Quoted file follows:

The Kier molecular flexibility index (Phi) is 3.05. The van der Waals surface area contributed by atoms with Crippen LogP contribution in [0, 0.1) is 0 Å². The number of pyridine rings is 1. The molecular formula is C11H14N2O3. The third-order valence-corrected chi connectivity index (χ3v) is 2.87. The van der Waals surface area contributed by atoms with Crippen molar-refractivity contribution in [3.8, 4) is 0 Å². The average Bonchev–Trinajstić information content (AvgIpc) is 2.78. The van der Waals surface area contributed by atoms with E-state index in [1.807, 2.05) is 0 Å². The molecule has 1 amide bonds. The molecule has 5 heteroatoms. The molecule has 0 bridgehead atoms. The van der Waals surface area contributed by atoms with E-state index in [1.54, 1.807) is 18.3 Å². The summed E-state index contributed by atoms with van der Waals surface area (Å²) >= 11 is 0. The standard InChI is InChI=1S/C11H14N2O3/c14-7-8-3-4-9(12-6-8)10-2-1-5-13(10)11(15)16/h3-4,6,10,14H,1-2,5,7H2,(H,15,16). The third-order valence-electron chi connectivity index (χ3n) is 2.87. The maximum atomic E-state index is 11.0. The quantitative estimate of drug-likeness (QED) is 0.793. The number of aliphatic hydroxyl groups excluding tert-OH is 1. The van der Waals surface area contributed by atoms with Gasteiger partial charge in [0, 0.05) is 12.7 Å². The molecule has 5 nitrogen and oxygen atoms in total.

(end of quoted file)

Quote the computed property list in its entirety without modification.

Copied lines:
The Kier molecular flexibility index (Phi) is 3.05. The van der Waals surface area contributed by atoms with Crippen LogP contribution in [0, 0.1) is 0 Å². The number of pyridine rings is 1. The molecular formula is C11H14N2O3. The third-order valence-corrected chi connectivity index (χ3v) is 2.87. The van der Waals surface area contributed by atoms with Crippen molar-refractivity contribution in [3.8, 4) is 0 Å². The average Bonchev–Trinajstić information content (AvgIpc) is 2.78. The van der Waals surface area contributed by atoms with E-state index in [1.807, 2.05) is 0 Å². The molecule has 1 amide bonds. The molecule has 5 heteroatoms. The molecule has 0 bridgehead atoms. The van der Waals surface area contributed by atoms with E-state index in [1.54, 1.807) is 18.3 Å². The summed E-state index contributed by atoms with van der Waals surface area (Å²) >= 11 is 0. The standard InChI is InChI=1S/C11H14N2O3/c14-7-8-3-4-9(12-6-8)10-2-1-5-13(10)11(15)16/h3-4,6,10,14H,1-2,5,7H2,(H,15,16). The third-order valence-electron chi connectivity index (χ3n) is 2.87. The maximum atomic E-state index is 11.0. The quantitative estimate of drug-likeness (QED) is 0.793. The number of aliphatic hydroxyl groups excluding tert-OH is 1. The van der Waals surface area contributed by atoms with Gasteiger partial charge in [0, 0.05) is 12.7 Å². The molecule has 5 nitrogen and oxygen atoms in total.